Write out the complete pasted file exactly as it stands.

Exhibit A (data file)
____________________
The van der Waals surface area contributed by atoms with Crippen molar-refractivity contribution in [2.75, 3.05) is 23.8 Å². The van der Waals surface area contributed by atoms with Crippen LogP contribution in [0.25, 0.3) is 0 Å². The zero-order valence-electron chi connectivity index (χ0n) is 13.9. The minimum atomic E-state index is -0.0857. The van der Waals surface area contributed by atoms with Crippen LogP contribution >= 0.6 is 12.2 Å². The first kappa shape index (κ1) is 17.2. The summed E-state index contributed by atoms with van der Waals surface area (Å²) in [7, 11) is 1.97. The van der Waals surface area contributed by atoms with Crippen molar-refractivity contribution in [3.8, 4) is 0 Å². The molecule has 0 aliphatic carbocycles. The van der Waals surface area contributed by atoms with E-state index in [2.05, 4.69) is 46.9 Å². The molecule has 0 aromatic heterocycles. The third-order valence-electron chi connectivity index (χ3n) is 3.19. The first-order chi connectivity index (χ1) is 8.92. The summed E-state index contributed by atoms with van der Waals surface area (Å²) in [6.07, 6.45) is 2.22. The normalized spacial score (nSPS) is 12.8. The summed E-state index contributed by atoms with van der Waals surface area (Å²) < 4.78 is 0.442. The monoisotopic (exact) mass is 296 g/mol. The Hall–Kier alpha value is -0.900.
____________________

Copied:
The van der Waals surface area contributed by atoms with Crippen molar-refractivity contribution in [2.75, 3.05) is 23.8 Å². The van der Waals surface area contributed by atoms with Crippen LogP contribution in [0.25, 0.3) is 0 Å². The zero-order valence-electron chi connectivity index (χ0n) is 13.9. The minimum atomic E-state index is -0.0857. The van der Waals surface area contributed by atoms with Crippen LogP contribution >= 0.6 is 12.2 Å². The first kappa shape index (κ1) is 17.2. The summed E-state index contributed by atoms with van der Waals surface area (Å²) in [7, 11) is 1.97. The van der Waals surface area contributed by atoms with Crippen molar-refractivity contribution in [3.8, 4) is 0 Å². The molecule has 0 aliphatic carbocycles. The van der Waals surface area contributed by atoms with E-state index in [2.05, 4.69) is 46.9 Å². The molecule has 0 aromatic heterocycles. The third-order valence-electron chi connectivity index (χ3n) is 3.19. The first-order chi connectivity index (χ1) is 8.92. The summed E-state index contributed by atoms with van der Waals surface area (Å²) in [6.07, 6.45) is 2.22. The normalized spacial score (nSPS) is 12.8. The summed E-state index contributed by atoms with van der Waals surface area (Å²) < 4.78 is 0.442. The monoisotopic (exact) mass is 296 g/mol. The Hall–Kier alpha value is -0.900.